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Friday, 2 April 2010

Easter Growth

So that chocolate scoffing time of year has come around again.  Breaking open a Cadbury´s Cream Egg even though your stomach´s shouting out “Intoxification!” and your visions begins to blur.  Which is probably exactly what the Hindus mean when they say that the Mundane Egg, in which Brahma gestated, broke its shell in spring.

Easter is the first full moon after the equinox (“equal night”).  This year it was on March 30th.  It is when the masculine and feminine energies are both at their plenitude and create an energy of fertility on earth, depicted by the engraving “The Philosophers Compass”.  Larry Boemler in his book "Asherah and Easter" writes “The Teutonic dawn goddess of fertility [was] known variously as Ostare, Ostara, Ostern, Eostra, Eostre, Eostur, Eastra, Eastur, Austron and Ausos.”  We get the point Larry…

If you´ve a garden, you can´t help but notice how the plants are having their first splurge of growth, of which I´ve proudly attached “fotos” of our first sproutings.  If we were all dependant on the growth of wheat rather than opening up Mars Bars, we´d be pretty damned glad to see it begin to grow.  And wine lovers will smile with wetted lips as they see what looked dead in the winter, spring into life once more, with little buds bursting on the vines.  The full moon gives the plants a complementary light to go for a marathon of energetic growing through all of the night and all the day…it´s quite logical really.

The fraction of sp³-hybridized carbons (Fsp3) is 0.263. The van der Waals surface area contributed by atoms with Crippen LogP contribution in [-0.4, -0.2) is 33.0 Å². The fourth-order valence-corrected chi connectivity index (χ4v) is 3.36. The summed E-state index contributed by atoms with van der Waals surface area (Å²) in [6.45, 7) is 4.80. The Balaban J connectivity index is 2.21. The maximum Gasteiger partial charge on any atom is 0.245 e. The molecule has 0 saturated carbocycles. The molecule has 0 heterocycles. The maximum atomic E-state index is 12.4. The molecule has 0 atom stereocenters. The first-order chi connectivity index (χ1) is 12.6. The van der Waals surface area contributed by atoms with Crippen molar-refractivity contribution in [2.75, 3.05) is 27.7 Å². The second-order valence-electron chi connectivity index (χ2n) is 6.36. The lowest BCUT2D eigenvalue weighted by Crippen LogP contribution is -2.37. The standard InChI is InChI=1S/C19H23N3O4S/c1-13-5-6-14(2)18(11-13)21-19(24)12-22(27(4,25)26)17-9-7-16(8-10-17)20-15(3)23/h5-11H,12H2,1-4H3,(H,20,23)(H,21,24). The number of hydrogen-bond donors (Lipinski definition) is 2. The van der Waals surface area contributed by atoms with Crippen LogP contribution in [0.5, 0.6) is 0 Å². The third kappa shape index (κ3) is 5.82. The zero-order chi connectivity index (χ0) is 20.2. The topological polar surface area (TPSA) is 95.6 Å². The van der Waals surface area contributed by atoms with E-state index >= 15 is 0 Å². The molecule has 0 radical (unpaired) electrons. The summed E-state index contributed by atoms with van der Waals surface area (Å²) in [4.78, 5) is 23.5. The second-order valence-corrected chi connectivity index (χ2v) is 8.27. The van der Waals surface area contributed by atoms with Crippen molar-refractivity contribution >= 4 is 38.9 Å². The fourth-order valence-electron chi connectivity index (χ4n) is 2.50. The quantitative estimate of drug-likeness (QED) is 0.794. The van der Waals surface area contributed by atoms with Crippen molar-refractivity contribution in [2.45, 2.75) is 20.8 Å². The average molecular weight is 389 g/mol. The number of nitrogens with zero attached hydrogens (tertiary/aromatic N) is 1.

But Easter isn´t just about the nature´s rhythm, but also about the inner life.  Gods who die on the cross around this time (Jesus, Tammuz, Osiris, Dionysus, Orpheus…) represent how we as spiritual beings need to be have “a second birth” into a greater consciousness of ourselves and our world.  In order to just to start, it is necessary to dominate our egos, like in the Puranic allegory, when Viswakarman's daughter Sanjana (spiritual consciousness), complained as wives tend to do, about the natural qualities of their husbands.  After a while no matter how shiny and great and brill they are, they start to irritate.  Her husband was Surya the sun (often linked in astrology to the ego).  She went back to her daddy and complained he was getting all the attention, that he was shining too bright.  Like any loving father would do, he got his sun-in-law by the neck and being a carpenter of high craftsmanship, crucified the sun on his lathe and cut away an eighth part of his rays – creating around him a dark auroela.  A crown of thorns.